So why does cricket appear impenetrable to outsiders? Because we cricket fans are snobs. The worst thing in my mind is to be a soccer fan — why follow a sport that everyone, including the newborn, can intuitively understand? No, I’m happy to talk about googlies and field placings and strike rates and swing. Let the simpletons scratch their heads.
Samir Chopra has a good write-up on the Virat Kohli-Mumbai fracas. Excerpt:
Now in its sixth season, the IPL is still grappling with the problem of how to ensure a dedicated fan base, a problem made trickier given the transfer and auction rules, and the short season (by the standards of other sports leagues). But at least one city’s crowd has indicated that, for the length of the IPL, they are sufficiently committed to “their” franchise, even at the expense of those who do “national duty” on “their behalf” when the season comes to an end.
I’m not completely sure. An alternative explanation involves the dynamics of booze, adolescent silliness, and a controversial play on the cricket ground. I forget the particulars — and am too lazy to look them up — but Kohli may have effected a run-out after the batsman in question collided with the bowler. Is that enough to boo an Indian player? Well, two points:
1) Let me say that Kohli is widely considered an asshole — granted, an immensely talented one — but I’m sure many people would be, as I am, only too happy to boo him, even in Indian colors.
2) We’ll want to be careful about reading too much into fans’ jeers or cheers. As Amartya Sen reminds us, the “cricket loyalty test” is a silly one — as a fan, you express preferences for a range of reasons (a good, close game, for example, or fair play on the field) that may or may not have anything to do with nationalism/regionalism/identity. (I am a fan of the Rajasthan Royals for no reason other than Rahul Dravid and that amazing first season campaign. That’s it.) Also, just in my limited amateur cricketer experience, I have seen extraordinary fights between teams that exist technically only for one afternoon. I’m not convinced that anything like UK football rivalries will emerge in the IPL at least for another decade, though perhaps moments like this one will accelerate the process.
It is true, however, that IPL marketers face a difficult balancing act. I mean, it wouldn’t be too hard to stoke the nationalist fires — just have a team called “Hindu Hellraisers” play against the “Muselman Marauders,” and I’m sure all hell would break loose. Obviously, they can’t explicitly do that, but some aspect playing on regional rivalries is surely part of the marketing plan.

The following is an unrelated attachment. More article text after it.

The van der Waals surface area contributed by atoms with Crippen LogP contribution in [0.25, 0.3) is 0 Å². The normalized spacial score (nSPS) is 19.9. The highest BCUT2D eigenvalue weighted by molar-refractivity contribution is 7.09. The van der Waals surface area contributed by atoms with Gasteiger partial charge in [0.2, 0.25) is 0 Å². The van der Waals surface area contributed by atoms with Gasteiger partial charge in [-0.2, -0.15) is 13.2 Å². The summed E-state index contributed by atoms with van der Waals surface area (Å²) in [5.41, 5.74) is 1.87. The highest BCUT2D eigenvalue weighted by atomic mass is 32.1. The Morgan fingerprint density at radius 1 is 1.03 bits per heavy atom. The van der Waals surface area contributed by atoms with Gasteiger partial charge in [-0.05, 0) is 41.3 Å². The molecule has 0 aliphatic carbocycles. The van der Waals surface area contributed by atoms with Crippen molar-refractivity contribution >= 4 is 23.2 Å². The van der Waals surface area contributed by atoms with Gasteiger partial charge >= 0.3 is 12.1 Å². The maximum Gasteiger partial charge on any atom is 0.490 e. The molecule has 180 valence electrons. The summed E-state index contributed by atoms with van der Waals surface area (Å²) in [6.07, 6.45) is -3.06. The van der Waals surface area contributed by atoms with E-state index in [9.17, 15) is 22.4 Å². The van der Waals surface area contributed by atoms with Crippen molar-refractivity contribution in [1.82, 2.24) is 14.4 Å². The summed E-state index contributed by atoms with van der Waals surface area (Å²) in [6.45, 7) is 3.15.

Harsha Bhogle has written a characteristically perceptive piece on what we can do now to improve cricket commentary. The most radical suggestion is to offer viewers the “no-commentary” option; that is, just enjoy the visuals and graphics without an annoying man injecting his interpretation (or, more typically, silly anecdotes) into your ears. Here are some general thoughts:
1) I am not a fan of the Indian commentary team (except Bhogle, of course), but I will always leave the commentary on when I watch a cricket game. I don’t know why this is; I think we’ve been conditioned to have both sound and sight together (and by ‘we,’ I mean kids born in the 1980s era, not you old radio-only fogies). Do other people feel this way? Would you prefer no-commentary to insipid commentary?
2) Bhogle argues that cricket viewers deserve more choice, since they are, ultimately, the consumers funding the whole enterprise. So if some, like Jarrod Kimber, want nerdy cricket talk, they should be able to get it; and if others want Danny Morrison, they should deserve to die in hell. (My words, not Bhogle’s.) This is part of the overall drive to customization that the Internet has unleashed (the “Daily Me,” as it’s known), and it’s good in that it seemingly empowers particular niche preferences, but it’s bad in that it does, in a sense, fracture the community. Didn’t we all once upon a time fall in love with Richie Benaud and hold his voice as the standard to be met? [Some may argue that the universal Benaud-love was hardly so, and instead catered to a particularly powerful community — old white guys — who had the power and now don’t.]
3) Bhogle seems to think that because the visuals have gotten better (technology wise), the sounds should inevitably follow. That’s not quite right. There are plenty of professions that suffer from Baumol’s cost disease — the famous example is that it takes just as much time and effort for a quartet to play a Beethoven piece now as it did in the 18th century. No, one of the great attractions of commentary is that it is indelibly human. Commentators, as we know, make mistakes; they say annoying things; they go off on useless tangents, and they are also, quite often, insightful. Cricket telecasts have become increasingly artificial — the graphics, the silly 3D replications of a bowler, Hawkeye…Why not resist the perfectionist drive of technology and retain the flaws of the commentator?